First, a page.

"What I see is a gigantic wall," she said. "I understand there were things done to make it a more interesting facade, but what I'm still seeing is a hulking, great building on a very small lot with no room for expansion."

Curt Stiles, a former state APA chairman, acknowledged the desire to grow the village's economy and create more jobs, but he cautioned that "projects like this can kill the golden goose, not make it alive.

"This waterfront is a major asset. Do not destroy it," Stiles said. "This is like putting 10 pounds of something in a five pound bag. We're trying to make it fit for the wrong reasons. Make it fit for the right reasons, which means develop it in a way that benefits the village of Saranac Lake and the surrounding area."

Speakers on both sides of the project seemed to agree on one thing - the intersection of Lake Flower Avenue, Brandy Brook Avenue and River Street is confusing and dangerous for vehicles, bicyclists and pedestrians, and it could be made worse by a plan to provide off-site parking for the hotel on two River Street properties.

Steve Sonnenberg asked the board to require a full traffic study and a proposal, approved by the state Department of Transportation, that will ensure the intersection is safe.

"Without such a plan, the application for a planned unit development district should be dead in the water," he said.



In response to concerns about the size and magnitude of the project, developer Chris LaBarge said the hotel's 93-room capacity is "critical" to its viability.

"If you get the project too small, you don't have an opportunity to create enough revenue to offset the cost of the taxes and the other things to survive the rest of the year," he said.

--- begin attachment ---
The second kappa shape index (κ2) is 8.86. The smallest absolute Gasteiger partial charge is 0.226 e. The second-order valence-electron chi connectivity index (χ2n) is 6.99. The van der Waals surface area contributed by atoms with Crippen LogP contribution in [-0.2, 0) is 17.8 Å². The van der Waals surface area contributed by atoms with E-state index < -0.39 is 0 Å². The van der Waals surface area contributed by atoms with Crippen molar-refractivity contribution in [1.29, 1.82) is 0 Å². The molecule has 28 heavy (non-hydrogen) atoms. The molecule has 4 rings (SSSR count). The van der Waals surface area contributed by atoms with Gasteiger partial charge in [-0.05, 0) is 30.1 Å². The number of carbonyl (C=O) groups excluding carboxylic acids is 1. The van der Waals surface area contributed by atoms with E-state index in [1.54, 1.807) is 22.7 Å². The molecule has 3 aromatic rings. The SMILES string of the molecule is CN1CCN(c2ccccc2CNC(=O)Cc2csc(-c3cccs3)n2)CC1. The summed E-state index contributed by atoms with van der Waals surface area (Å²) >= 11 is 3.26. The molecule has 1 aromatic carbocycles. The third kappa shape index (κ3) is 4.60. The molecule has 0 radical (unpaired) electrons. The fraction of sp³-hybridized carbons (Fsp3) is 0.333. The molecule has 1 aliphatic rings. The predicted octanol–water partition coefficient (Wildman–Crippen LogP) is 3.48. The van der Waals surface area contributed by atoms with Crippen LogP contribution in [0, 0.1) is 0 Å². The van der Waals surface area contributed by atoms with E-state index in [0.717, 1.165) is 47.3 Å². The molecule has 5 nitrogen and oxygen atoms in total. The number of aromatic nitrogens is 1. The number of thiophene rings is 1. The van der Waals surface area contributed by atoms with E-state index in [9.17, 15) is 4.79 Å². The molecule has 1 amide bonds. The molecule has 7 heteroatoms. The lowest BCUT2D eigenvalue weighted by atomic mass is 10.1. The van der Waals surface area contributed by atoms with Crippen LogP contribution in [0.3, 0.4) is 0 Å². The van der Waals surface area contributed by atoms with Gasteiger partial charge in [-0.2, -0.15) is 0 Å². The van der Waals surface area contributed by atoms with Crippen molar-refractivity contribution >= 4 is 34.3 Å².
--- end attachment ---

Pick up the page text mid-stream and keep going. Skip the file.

As for the intersection, LaBarge's partner, Jacob Wright said he understands it's an issue but he said it's the state's problem to resolve.

"It's not something we can affect directly," he said.

LaBarge asked what issues would preclude the board from issuing an advisory opinion on the zoning change to the village board, which will make the final decision.

Board member Scott Stoddard said an "underlying issue" has been the lack of any alternative plans to deal with the flow of pedestrians between the hotel and the off-site parking on River Street.

LaBarge said he'd be willing to forego one of the two off-site parking areas, at the North Elba Town House, except for 10 employee parking spaces there. The board liked the idea. LaBarge also said he is working with North Country Community College on a plan to use its parking lots for hotel events.

Stoddard and board member David Trudeau said they're still concerned with the view of the building's south side from Lake Flower Avenue. They asked LaBarge to break up that facade. Board member Molly Hann said she thought that was an issue that could be dealt with during the site plan review process.

LaBarge said he was "not going to make further changes to the design" but would consider "incremental" changes if the zoning change is approved by the village board.


Next steps

The board's next meeting is Sept. 2. Karasin said she didn't think the board would be ready to issue an advisory opinion at that point but she didn't rule it out.

The board has 60 days to make its determination from the date Lake Flower Lodging's PUDD application was deemed complete, which was last Friday.



I am looking for:
News, Blogs & Events Web